— Personal Recollections of Early Melbourne & Victoria • William Westgarth

... grunted. "Don't you worry one bit. Spuds'll be fixed all right. The noose is hanging over his head and just ready to drop, I was talking to some of the fellows to-day and they say that he's a goner, and that nothing can save him. Oh, by the way, Ma, I saw ...
— Under Sealed Orders • H. A. Cody

... on, Ted leaped into the saddle, and began to make a noose in his lariat, for he now was equally armed ...
— Ted Strong in Montana - With Lariat and Spur • Edward C. Taylor

... back shot through. Soon we came up to the cripple, dragging itself away from us over the ice as best it could. Seeing no other way of escape, it threw itself into a small water opening and dived time after time. While we were putting a noose on a rope the dogs rushed round the hole as if they had gone mad, and it was difficult to keep them from jumping into the water after the bear. At last we were ready, and the next time the creature came up it got a noose round one paw and ...
— Farthest North - Being the Record of a Voyage of Exploration of the Ship 'Fram' 1893-1896 • Fridtjof Nansen

... their lassos, which they carried suspended from the horns of their saddles wherever they went. A lasso is a long rope, about as large as a clothes-line, and is generally made of rawhide. One end of it is fastened to the saddle, and the other, by the aid of a strong iron ring, formed into a running noose. This contrivance these herdsmen could use with a skill that was astonishing. Mounted on their fleet horses, they would ride up behind a wild steer, and catch him by the horns, around his neck, or by one of his feet, as suited ...
— Frank Among The Rancheros • Harry Castlemon

... cackle, Isidor. I know you, and it's high time you knew me. Grant has retained Belcher. Ah! that gets you, does it? You haven't forgotten Belcher. Now, be reasonable! Or, rather, don't run your head into a noose. Grant had no more to do with the murder of your wife than you had. Call off Norris, and Grant withdraws Belcher. Twig? It's dead easy, because the Treasury solicitor will simply ask for another week's ...
— The Postmaster's Daughter • Louis Tracy

... gap, which things they mean to fasten down on each side, and then lure the beast to the entrance by the scent of his usual food, when he will try to force himself through the coverings; then they can lay hold of his smothered head without fear, and easily slipping a noose round his neck convey him in this manner back to his ...
— Forgotten Tales of Long Ago • E. V. Lucas

... certain parts of America, the hunters, in order to seize their prey living, have recourse to the lasso, a long cord terminated by a slip-noose, which they know how to throw at great distances, and almost always ...
— The Solitary of Juan Fernandez, or The Real Robinson Crusoe • Joseph Xavier Saintine

... Morgan by the memory of his former services and had been sternly repulsed and coldly dismissed with a warning that he should look to his own future conduct lest, following in the course of his brother, he should find himself with his neck in the noose. ...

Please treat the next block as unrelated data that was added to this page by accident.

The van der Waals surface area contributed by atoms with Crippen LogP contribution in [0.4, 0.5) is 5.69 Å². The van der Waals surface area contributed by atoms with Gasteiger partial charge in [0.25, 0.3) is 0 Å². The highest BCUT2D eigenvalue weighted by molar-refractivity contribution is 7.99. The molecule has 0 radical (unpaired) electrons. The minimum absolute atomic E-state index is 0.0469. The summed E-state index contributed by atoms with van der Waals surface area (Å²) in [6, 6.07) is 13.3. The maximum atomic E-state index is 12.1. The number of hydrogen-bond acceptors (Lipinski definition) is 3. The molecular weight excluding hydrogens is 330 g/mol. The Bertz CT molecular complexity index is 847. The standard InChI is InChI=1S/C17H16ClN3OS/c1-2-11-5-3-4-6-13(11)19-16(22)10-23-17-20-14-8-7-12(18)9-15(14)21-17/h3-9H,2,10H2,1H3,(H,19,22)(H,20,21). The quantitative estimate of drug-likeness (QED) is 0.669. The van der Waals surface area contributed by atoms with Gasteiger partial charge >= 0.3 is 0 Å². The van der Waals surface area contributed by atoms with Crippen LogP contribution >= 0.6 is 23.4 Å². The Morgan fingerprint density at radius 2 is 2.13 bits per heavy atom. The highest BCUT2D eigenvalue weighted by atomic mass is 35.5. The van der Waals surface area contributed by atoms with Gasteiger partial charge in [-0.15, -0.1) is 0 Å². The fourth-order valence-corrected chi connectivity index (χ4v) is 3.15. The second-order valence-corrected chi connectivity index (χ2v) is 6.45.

— Sir Henry Morgan, Buccaneer - A Romance of the Spanish Main • Cyrus Townsend Brady

... of the scarecrow's old hat, which he had observed to be a favorite perch of the imps, he arranged a noose of light cord. From the noose he ran the cord down the scarecrow's single leg (scarecrows, you know, have usually only one leg), across to the hedge, along the hedge to the house, and up and into his room. He fixed it so it ran without a hitch. He was ...
— Children of the Wild • Charles G. D. Roberts

... learned to ride them so well. And still the brown arms spin in an ever-nearing mist of spray; and the outer sand-bar is not far off,—and there is shouting Mateo, leaping in the surf, swinging something about his head, as a vaquero swings his noose! ... Sough! splash!—it struggles in the trough beside Feliu, and the sinewy hand descends upon it. Tiene!—tira, Miguel! And their feet ...
— Chita: A Memory of Last Island • Lafcadio Hearn

... to pass that Toozle attended the trial of Bumpus, entered his cell along with him, slept with him during the night, accompanied him to the gallows in the morning, and sat under him when they were adjusting the noose, looking up with feelings of unutterable dismay, as clearly indicated by the lugubrious and woebegone cast of his ragged countenance. But ...
— Gascoyne, The Sandal Wood Trader - A Tale of the Pacific • R. M. Ballantyne

... decree to me banishment." Quoth the King, "There is no help but that I slay thee,"[FN165] and the Darwaysh fell to gentling him but it availed him naught; so as soon as he was certified that the Sultan would not release him or dismiss him, he arose and drew a wide ring upon the ground in noose shape and measuring some fifteen ells, within which he described a lesser circle. Then he stood up before the Sovran and said, "O King of the Age, verily this greater circle is the dominion belonging to thee, whilst the lesser ...
— Supplemental Nights, Volume 5 • Richard F. Burton



Words linked to "Noose" :   slip noose, secure, halter, hangman's rope, hangman's halter, trap, clench, clinch, riata, lasso, hempen necktie, hemp, loop, snare, fasten, intertwine, fix